Planet of the Apes
Time Out says
We all know how it ends: on a beach with a loincloth-clad Charlton Heston bellowing to the heavens before a despoiled Lady Liberty. It's such a pop-culture touchstone---the most famous poke probably came from The Simpsons ("I hate every ape I see/From chimpan-A to chimpanzee")---that the rest of this seminal science-fiction feature tends to get overshadowed. Seen now, the film is no less of a mind-altering beast than Kubrick's similarly simian-featuring 2001, which was released only a few months after Apes' premiere.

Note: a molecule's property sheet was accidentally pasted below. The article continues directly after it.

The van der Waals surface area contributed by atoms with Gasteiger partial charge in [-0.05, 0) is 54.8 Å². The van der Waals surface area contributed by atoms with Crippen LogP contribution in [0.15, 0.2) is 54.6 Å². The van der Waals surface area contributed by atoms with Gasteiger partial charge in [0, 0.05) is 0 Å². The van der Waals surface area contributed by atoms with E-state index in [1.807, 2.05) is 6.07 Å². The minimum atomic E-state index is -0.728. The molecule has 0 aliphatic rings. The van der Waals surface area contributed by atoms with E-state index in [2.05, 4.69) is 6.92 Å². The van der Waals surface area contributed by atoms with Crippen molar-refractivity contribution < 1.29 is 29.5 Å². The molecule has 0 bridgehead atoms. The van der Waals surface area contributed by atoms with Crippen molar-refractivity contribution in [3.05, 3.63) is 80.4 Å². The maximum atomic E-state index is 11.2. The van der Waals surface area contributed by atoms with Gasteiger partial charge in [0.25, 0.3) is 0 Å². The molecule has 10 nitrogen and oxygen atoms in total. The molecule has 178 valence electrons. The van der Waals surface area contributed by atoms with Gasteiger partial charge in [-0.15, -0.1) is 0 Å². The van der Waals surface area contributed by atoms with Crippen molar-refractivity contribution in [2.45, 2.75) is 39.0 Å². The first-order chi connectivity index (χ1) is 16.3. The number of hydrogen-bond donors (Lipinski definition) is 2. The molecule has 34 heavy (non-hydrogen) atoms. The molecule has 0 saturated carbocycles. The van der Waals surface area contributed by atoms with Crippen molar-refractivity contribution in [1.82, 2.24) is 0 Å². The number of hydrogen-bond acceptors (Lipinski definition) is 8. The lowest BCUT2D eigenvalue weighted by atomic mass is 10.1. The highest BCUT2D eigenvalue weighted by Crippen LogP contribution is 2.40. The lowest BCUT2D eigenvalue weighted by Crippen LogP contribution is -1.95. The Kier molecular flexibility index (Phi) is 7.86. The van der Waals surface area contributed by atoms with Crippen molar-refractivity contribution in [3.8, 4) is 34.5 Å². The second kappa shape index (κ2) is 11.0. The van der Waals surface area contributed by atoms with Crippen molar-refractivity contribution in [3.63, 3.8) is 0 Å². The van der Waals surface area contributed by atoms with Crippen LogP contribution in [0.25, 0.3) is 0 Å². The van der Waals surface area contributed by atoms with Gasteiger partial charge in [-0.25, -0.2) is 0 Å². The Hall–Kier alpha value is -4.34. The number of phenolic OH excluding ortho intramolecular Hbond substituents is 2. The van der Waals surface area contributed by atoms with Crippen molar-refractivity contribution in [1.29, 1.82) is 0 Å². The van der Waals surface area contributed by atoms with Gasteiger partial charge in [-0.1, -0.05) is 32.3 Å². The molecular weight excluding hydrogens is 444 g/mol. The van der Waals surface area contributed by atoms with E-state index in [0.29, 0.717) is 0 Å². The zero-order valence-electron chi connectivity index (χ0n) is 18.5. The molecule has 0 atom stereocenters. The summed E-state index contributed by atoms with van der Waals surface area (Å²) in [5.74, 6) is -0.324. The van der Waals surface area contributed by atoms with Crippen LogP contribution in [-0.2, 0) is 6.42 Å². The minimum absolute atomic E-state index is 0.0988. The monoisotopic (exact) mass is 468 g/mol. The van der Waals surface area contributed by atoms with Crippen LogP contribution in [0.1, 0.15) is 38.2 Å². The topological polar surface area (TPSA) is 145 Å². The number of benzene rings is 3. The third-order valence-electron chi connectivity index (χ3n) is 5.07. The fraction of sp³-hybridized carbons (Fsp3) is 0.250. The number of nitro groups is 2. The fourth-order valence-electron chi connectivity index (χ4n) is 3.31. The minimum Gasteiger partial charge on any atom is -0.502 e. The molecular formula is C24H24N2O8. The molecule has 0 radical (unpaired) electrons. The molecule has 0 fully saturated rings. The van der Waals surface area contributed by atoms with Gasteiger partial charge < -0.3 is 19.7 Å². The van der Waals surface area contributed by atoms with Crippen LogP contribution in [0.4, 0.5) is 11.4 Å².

The leisurely paced first half hour, in which Heston's light-years traversing astronaut hikes through the desolate Forbidden Zone, is practically avant-garde in its reliance on alienating wide shots and a percussively atonal Jerry Goldsmith score. When those damn, dirty apes show up, Planet gets even more oddball and incisive: The satirical jabs are either wittily on the nose ("Human see, human do") or disturbingly under the radar (a never explicitly acknowledged pecking order from light-skinned lawgiver orangutans to dark-skinned warrior gorillas). And Heston makes for a fascinatingly shifty onscreen surrogate, alternating his perspective---longing for the traditional with Linda Harrison's savage Nova, inciting a young ape to progressive teenage rebellion---as it suits his character's perceived evolutionary correctness. To ultimately see him so humbled is no cheap narrative twist (look to the mostly terrible sequels for that), but as illuminatingly bleak a statement on human hubris as a Hollywood superproduction has given us.
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